Mozambique Cracks Open Its Cashews To Boost The Economy
Mozambique is going nuts about cashews, and they’re boosting the economy’s health.
The country’s cashew nut industry, one of the world’s biggest, was dealt a body blow first by the 1977-1992 civil war and then by a controversial World Bank assistance package.
Now, the government is looking to help the curved, nutrient-packed nut to recover its past glory.
In Nampula, in the country’s north, the end of cashew nut season sees a processing factory burst into activity.
Dozens of workers labour under a scorching hot roof, baked by the sweltering heat as they separate nut from shell with a stamp of the foot.
Condor Nuts, where they work, is one business that has seized on the support offered by the government having opened a plant in a suburb of Nampula in the heart of cashew country 10 years ago.
Condor boss Americo Matos told AFP that he was just getting started.
“At the moment, we process 8,000 tonnes of nuts every year,” he said.
“Our goal is to quickly grow that to 10,000 tonnes a year and then, with our second factory, the company targets an overall capacity of 20,000 tonnes per year.”
In Condor’s warehouses, sacks brimming with nuts are piled several feet high. Hundreds of workers — as many as 1,000 at peak times — are on hand to cut, open and peel the harvest, often by hand.
For working five or six hour days in noisy conditions, the workers are paid 45 euros ($55) a month, barely more than the minimum wage.
“Demand is very strong. We manage to sell everything we produce, the future is bright,” Matos said.
Europe’s hungry for cashews
Business is also booming for Armendo Joaquim Balanca, whose 140 cashew trees produced two tonnes of nuts last year.
“That brought in 140,000 meticals (1,850 euros, $2,288),” he said. “I invested half and used the rest to pay medical costs and the children’s school fees.”
Buoyed by his success, he now plans to plant 500 new trees.
Since 2010, cashew consumption has surged in Europe, where the nuts have gained in popularity primarily because of their health benefits.
Almost three million tonnes are harvested worldwide every year with Ivory Coast’s crop leading the way with an annual production of 725,000 tonnes, followed by India and Vietnam.
With output of just 140,000 tonnes every year, Mozambique lags behind the top three producers but is closing the gap — and has big ambitions.
“The productivity of the cashew trees is increasing and our plans are, in the near future, to reach the historic level of 200,000 tonnes of nuts a year,” said Prime Minister Carlos Agostinho do Rosario.
That symbolic figure was reached in the 1970s — the golden age of cashew farming — but the civil war brought the sector to its knees.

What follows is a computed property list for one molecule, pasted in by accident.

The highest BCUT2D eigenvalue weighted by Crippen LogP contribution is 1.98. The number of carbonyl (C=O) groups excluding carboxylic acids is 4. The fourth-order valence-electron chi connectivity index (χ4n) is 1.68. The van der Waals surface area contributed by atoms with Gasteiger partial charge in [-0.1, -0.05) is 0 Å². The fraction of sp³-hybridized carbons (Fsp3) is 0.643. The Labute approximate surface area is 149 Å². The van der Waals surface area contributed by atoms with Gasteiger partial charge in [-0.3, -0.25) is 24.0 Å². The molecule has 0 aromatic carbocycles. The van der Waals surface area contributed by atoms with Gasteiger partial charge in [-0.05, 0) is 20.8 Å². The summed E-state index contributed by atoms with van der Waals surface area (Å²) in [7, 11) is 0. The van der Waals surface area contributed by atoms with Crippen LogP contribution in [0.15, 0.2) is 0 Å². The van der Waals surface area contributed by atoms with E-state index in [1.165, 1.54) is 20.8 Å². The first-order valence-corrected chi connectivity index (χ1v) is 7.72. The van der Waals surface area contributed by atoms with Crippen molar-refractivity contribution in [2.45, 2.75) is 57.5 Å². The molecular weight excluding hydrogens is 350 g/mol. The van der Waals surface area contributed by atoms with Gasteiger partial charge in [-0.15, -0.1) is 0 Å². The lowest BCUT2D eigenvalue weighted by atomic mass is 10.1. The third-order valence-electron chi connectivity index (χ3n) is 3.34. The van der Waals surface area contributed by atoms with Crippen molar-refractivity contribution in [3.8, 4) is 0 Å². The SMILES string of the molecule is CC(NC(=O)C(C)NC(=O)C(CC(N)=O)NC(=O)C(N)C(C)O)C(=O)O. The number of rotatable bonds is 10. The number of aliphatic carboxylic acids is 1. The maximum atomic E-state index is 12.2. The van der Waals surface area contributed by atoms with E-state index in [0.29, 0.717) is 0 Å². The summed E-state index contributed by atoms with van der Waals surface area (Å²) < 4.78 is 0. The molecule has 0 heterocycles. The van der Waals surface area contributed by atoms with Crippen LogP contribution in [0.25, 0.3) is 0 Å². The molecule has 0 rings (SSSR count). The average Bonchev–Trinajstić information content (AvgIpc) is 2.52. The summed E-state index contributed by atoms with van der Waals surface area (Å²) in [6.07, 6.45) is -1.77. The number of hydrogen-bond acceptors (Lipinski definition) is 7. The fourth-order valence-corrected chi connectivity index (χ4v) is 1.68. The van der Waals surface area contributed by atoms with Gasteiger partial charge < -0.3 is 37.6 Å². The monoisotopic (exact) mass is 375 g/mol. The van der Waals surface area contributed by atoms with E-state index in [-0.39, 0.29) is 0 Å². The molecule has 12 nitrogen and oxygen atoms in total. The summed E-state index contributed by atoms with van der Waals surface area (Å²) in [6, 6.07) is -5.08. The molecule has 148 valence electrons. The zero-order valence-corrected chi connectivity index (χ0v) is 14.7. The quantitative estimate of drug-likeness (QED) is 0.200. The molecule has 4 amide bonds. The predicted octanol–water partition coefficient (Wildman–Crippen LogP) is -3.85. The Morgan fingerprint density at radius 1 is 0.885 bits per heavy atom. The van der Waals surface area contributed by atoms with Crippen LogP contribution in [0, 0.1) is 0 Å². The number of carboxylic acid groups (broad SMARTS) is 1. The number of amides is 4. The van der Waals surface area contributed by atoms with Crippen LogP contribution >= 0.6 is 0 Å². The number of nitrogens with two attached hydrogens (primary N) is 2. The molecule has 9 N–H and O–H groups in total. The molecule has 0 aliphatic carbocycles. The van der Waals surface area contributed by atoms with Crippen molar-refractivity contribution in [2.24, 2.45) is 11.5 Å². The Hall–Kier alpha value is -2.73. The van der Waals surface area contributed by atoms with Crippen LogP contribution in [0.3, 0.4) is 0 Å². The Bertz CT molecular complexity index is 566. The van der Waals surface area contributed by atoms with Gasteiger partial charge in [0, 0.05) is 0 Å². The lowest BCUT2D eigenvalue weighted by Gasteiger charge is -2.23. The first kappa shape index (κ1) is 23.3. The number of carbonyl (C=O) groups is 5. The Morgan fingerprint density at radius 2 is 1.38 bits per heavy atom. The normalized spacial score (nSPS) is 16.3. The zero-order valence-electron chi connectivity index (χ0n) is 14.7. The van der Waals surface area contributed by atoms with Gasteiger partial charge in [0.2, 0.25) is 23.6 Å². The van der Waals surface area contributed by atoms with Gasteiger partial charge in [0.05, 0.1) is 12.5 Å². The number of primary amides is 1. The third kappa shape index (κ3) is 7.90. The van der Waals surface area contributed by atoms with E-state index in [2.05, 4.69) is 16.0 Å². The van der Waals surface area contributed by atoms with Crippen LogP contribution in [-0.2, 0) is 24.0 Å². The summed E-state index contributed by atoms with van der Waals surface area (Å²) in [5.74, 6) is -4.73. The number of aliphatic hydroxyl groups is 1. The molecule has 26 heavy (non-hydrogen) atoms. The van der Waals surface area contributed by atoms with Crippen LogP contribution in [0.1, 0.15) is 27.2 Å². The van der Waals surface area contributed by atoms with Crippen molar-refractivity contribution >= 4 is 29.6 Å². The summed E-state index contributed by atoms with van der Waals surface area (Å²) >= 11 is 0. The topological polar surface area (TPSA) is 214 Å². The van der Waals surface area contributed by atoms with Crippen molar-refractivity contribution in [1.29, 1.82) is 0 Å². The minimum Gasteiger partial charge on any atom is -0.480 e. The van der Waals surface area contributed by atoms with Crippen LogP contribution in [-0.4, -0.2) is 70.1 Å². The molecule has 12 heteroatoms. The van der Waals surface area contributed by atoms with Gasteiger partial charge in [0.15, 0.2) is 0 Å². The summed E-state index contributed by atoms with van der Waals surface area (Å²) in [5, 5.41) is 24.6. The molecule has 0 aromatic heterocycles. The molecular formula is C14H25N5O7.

When peace returned, the World Bank imposed a neoliberal economic recovery strategy that shook the sector.
Experts forced the government to end a tax which had funded development of the industry locally, convinced that the export of raw nuts would be more profitable for producers.
‘A good opportunity’
The impact was devastating: 10,000 factory jobs were lost while the income of more than a million farmers went into freefall.
“The goal of the World Bank was to ensure that the prices were at a level high enough to be sustainable,” said the current head of the World Bank’s Mozambique office Mark Lundell.
“There were difficulties in implementing the project,” he admitted. “Our focus has always been on trying to support the industry.”
Cashew nuts are now one of the crops fuelling growth in the agricultural sector.
Today, almost half of the raw products are now processed locally.
“Without local industry, the producers would not have been unleashed,” said the government’s cashew industry promoter Jaime Chissico.
“We process far more locally than our African rivals and, with the increasing demand for processed products, we are in a good position.”
And while competition is fierce with India and Vietnam, Mozambique is holding its own and attracting international investors.
Jan Le Grange, the South African owner of 1,300 hectares (3,200 acres) near Namialo to the east of Nampula, initially grew soya.
But an overly dry year followed by a season of excessive rain forced him to rethink his plans.
“I decided to go for cashew trees,” he said, citing stable global demand and resilient prices.
Le Grange just planted 30,000 cashew trees, a number he soon hopes to triple. “It is a good opportunity. I’m very optimistic,” he said.
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